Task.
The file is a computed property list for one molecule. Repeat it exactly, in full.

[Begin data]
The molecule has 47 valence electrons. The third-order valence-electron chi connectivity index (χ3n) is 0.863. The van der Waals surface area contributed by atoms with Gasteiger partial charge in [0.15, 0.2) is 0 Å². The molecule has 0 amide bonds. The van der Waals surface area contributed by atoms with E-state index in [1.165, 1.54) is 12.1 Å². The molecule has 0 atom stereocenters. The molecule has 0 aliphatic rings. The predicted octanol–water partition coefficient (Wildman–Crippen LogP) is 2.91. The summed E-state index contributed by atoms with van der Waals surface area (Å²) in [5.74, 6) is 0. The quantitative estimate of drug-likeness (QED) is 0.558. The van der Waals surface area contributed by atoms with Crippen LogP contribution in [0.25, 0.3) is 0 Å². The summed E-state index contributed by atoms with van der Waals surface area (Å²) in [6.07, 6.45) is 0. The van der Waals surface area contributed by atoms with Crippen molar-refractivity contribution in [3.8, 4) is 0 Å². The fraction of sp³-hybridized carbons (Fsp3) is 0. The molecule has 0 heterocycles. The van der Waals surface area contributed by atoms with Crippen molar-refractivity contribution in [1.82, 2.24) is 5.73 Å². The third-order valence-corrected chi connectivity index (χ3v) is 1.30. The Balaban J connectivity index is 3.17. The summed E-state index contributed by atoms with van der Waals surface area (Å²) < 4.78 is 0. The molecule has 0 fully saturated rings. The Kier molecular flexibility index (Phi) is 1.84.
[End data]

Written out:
The molecule has 47 valence electrons. The third-order valence-electron chi connectivity index (χ3n) is 0.863. The van der Waals surface area contributed by atoms with Gasteiger partial charge in [0.15, 0.2) is 0 Å². The molecule has 0 amide bonds. The van der Waals surface area contributed by atoms with E-state index in [1.165, 1.54) is 12.1 Å². The molecule has 0 atom stereocenters. The molecule has 0 aliphatic rings. The predicted octanol–water partition coefficient (Wildman–Crippen LogP) is 2.91. The summed E-state index contributed by atoms with van der Waals surface area (Å²) in [5.74, 6) is 0. The quantitative estimate of drug-likeness (QED) is 0.558. The van der Waals surface area contributed by atoms with Crippen LogP contribution in [0.25, 0.3) is 0 Å². The summed E-state index contributed by atoms with van der Waals surface area (Å²) in [6.07, 6.45) is 0. The van der Waals surface area contributed by atoms with Crippen molar-refractivity contribution in [3.8, 4) is 0 Å². The fraction of sp³-hybridized carbons (Fsp3) is 0. The molecule has 0 heterocycles. The van der Waals surface area contributed by atoms with Crippen molar-refractivity contribution in [1.82, 2.24) is 5.73 Å². The third-order valence-corrected chi connectivity index (χ3v) is 1.30. The Balaban J connectivity index is 3.17. The summed E-state index contributed by atoms with van der Waals surface area (Å²) < 4.78 is 0. The molecule has 0 fully saturated rings. The Kier molecular flexibility index (Phi) is 1.84.